New Victoria’s Secret Owner, Sycamore Partners, Has a Storied History in Footwear: 4 Things to Know

It’s the end of an era for Victoria’s Secret, the lingerie giant that for 28 years has been under the wing of mall retail group L Brands. On Thursday, private equity firm Sycamore Partners announced that it would acquire a 55% stake in the company for $525 million.

The deal, which takes Victoria’s Secret off the public market at a valuation of $1.1 billion, is notable not only for its relatively modest size (L Brands’ market capitalization has fallen from $29 billion at its peak in 2015 to around $6.5 billion today) but also for the brand’s new owner. Here’s what you need to know about the company:

1. Sycamore Partners has been involved in more than a dozen retail industry buyouts since it was founded in 2011. It has acquired, and later exited, several major names in footwear, including Stuart Weitzman, Nine West and Kurt Geiger. The New York-based company currently manages $10 billion in assets, and its retail portfolio includes Belk, The Limited, Talbots, Staples, Torrid and Hot Topic.

2. While the firm has reaped hundreds of millions of dollars in profits from its investments, its methods have often been controversial, in some cases saddling retailers with massive debt that eventually played a role in their bankruptcies. Arguably the highest-profile dispute centered on its $2.2 billion acquisition of The Jones Group in 2014. According to a lawsuit filed in early 2018 by creditors of Nine West Holdings, the collection of brands that remained after Sycamore sold off other parts of the Jones Group portfolio, alleged that the financial firm “engaged in outright fraud” at several points in the transaction.

First, the suit alleged, Sycamore used deceptively low earnings projections to negotiate a low-ball $395 million purchase price for the Stuart Weitzman brand — also part of The Jones Group at the time — and then bumped these up to more realistic figures to sell the shoe company off to Coach Inc. (now Tapestry Inc.) for $548 million, pocketing the difference. The suit also accused the private equity firm of inflating earnings forecasts for the Nine West chain during the buyout, allowing the group to take on $1.5 billion in debt that it would ultimately be unable to repay.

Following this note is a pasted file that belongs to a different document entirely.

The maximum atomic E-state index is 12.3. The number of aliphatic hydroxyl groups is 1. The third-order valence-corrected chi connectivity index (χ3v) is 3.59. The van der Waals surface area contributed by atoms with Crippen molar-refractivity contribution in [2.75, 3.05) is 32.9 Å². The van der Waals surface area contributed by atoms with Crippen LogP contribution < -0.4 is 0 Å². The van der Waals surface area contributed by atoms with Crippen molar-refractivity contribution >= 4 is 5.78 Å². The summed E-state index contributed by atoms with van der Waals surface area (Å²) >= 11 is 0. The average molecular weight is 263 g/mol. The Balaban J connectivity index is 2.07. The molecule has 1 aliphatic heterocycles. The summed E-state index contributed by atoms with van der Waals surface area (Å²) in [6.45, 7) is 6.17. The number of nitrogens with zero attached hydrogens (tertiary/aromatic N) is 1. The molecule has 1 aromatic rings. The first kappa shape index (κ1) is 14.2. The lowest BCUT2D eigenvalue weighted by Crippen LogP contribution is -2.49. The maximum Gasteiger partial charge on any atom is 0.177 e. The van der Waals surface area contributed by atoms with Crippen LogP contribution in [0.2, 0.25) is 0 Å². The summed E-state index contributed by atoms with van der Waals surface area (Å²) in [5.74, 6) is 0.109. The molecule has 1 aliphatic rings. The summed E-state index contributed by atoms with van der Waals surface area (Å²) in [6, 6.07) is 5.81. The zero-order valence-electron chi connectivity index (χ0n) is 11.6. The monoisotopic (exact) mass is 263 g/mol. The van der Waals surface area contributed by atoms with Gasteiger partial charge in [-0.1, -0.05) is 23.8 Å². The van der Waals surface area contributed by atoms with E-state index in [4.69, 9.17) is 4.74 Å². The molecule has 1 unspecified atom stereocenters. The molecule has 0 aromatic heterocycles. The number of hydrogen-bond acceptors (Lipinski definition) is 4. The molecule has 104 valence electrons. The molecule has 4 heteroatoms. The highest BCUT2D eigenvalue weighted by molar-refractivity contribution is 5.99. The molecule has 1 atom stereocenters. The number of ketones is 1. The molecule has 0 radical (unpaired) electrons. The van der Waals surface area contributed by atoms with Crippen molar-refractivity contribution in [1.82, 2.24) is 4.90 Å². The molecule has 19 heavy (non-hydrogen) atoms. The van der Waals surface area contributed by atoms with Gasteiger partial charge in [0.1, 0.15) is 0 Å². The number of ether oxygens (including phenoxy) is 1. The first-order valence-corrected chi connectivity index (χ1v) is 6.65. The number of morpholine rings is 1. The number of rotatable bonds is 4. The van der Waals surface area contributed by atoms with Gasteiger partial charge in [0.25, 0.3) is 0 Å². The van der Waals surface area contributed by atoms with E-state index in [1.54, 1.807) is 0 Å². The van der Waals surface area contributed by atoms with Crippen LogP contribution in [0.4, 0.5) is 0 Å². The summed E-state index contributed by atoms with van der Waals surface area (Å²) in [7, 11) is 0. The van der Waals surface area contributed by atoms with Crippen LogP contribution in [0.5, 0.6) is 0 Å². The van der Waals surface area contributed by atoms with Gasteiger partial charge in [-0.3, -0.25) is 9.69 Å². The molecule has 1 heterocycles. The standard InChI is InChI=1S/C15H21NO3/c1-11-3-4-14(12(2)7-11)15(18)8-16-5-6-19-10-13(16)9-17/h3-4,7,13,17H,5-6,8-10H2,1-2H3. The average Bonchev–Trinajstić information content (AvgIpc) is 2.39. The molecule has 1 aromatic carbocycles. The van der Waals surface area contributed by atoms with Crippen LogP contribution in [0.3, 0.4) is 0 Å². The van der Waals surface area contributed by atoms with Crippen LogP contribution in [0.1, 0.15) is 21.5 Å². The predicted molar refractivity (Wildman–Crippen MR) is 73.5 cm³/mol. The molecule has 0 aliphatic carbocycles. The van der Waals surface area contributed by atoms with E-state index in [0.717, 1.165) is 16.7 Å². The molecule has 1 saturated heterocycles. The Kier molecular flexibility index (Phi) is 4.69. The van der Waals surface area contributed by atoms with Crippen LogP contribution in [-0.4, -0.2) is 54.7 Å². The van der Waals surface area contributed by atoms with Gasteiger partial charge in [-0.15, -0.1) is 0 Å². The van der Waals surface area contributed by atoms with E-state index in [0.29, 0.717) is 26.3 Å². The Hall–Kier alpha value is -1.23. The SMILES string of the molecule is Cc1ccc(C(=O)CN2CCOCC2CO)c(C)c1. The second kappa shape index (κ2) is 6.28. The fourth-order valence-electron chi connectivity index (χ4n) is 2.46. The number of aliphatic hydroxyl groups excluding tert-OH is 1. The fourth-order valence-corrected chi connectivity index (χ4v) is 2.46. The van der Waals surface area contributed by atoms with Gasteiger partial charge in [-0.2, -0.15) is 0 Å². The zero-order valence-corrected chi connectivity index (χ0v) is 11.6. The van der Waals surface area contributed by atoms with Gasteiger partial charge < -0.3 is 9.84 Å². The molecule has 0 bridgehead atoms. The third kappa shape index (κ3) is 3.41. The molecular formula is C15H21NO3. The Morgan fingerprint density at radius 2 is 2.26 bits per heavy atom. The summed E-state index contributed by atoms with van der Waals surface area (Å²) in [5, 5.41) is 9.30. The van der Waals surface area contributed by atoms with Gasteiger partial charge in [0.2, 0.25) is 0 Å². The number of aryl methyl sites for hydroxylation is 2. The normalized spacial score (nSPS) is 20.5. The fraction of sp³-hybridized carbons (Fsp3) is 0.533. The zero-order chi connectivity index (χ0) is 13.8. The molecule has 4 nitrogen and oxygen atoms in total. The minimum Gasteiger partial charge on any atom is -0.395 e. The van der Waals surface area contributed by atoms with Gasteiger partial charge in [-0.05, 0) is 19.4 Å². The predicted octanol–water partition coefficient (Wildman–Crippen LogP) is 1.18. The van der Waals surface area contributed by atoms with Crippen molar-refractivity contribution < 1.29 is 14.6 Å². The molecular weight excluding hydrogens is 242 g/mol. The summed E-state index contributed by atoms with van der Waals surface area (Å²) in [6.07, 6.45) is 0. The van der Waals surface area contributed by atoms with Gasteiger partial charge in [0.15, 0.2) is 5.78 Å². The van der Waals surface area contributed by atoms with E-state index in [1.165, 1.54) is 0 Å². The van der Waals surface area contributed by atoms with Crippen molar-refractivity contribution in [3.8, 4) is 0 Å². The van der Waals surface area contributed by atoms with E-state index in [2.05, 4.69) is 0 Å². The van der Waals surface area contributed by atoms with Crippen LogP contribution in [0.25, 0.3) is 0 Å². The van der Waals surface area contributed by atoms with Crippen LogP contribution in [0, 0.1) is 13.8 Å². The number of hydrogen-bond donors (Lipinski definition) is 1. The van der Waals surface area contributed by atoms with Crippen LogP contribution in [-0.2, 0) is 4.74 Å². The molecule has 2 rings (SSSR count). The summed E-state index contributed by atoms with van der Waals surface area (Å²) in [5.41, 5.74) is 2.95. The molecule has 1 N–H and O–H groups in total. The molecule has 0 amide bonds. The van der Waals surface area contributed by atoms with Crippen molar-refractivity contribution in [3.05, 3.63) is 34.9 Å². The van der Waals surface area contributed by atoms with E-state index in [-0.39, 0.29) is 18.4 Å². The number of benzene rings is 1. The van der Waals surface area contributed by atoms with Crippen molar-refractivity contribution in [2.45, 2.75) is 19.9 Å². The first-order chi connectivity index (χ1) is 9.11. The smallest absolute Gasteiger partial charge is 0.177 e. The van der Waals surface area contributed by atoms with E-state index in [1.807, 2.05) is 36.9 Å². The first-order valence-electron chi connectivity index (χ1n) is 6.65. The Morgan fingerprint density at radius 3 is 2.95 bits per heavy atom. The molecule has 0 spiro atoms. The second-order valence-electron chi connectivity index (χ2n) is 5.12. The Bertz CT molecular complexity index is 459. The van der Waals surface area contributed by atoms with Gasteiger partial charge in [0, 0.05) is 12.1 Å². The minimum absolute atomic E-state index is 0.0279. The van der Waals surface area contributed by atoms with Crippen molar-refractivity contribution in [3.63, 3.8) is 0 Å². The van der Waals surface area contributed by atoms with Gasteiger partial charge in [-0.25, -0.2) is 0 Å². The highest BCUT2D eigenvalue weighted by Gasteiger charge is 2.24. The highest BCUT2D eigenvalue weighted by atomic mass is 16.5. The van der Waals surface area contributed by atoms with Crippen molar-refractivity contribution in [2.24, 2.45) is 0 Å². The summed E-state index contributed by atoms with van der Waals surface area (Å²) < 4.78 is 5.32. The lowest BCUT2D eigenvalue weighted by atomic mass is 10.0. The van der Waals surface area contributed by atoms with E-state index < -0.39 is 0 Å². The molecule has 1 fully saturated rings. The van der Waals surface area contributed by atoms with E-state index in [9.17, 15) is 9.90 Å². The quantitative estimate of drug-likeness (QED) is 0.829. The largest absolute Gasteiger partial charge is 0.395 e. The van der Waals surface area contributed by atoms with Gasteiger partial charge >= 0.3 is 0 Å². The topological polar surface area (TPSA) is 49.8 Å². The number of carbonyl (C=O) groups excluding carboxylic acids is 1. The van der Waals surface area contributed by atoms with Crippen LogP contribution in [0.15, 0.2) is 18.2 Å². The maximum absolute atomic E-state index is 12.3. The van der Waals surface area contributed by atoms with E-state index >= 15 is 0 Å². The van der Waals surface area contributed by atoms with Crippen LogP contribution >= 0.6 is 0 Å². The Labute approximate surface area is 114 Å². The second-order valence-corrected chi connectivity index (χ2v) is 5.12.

Sycamore denied any wrongdoing, and there were months of contentious disputes that included Sycamore threatening to stop buying Nine West products at the department store Belk, one of its other portfolio companies, should the suit go forward. Ultimately, all parties settled early in 2019. Nine West emerged from bankruptcy in March 2019 under the new name Premier Brands Group Holdings LLC.

3. Several of the businesses Sycamore has exited are now in healthier positions. Kurt Geiger, another former Jones Group property, was bought by European private equity firm Cinven for a reported $372 million in December 2015. Since then, its new owners have focused on growing the business through international expansion, investing in new stores and technology, and growing its popular handbags category.

For the year ended January 2019, the brand’s earnings increased 5.7% to 38.1 million pounds ($49 million), while sales were up 3% to 349 million pounds ($450 million).

4. The private equity business is a controversial specter in retail today, with critics accusing firms of extracting profits from the companies they invest in while leaving the stores too cash-strapped to compete. Major shifts in consumer behavior and technological change have upended the market such that traditional retailers are a much riskier bet than they were in decades past, but rather than avoid the sector, some private equity firms have become increasingly brazen with their tactics in order to come out on top.

Last year, Sycamore stunned many analysts by securing a refinancing deal for Staples, the office supplies retailer it acquired in 2017, that allowed the firm to pocket $1 billion while reportedly saddling Staples with an additional $130 million in annual interest payments, according to Bloomberg.

“Retail had always been thought of as one of those industries that were good for private equity because it was steady and there hadn’t been these revolutionary changes over the course of 40 years,” Howard Berkower, attorney and partner at law firm McCarter & English, told FN in 2018. “Now it’s changed a lot and [PE owners] don’t have the skill set, the available equity or the firepower because [the companies they buy out are] already over-levered.”

According to a 2019 study from the progressive advocacy group Center for Popular Democracy, 71% of the highest-profile retail bankruptcies since 2012 were at private equity-owned companies. During that time, the study said, private equity’s investment in retail led to the direct elimination of 597,000 jobs.

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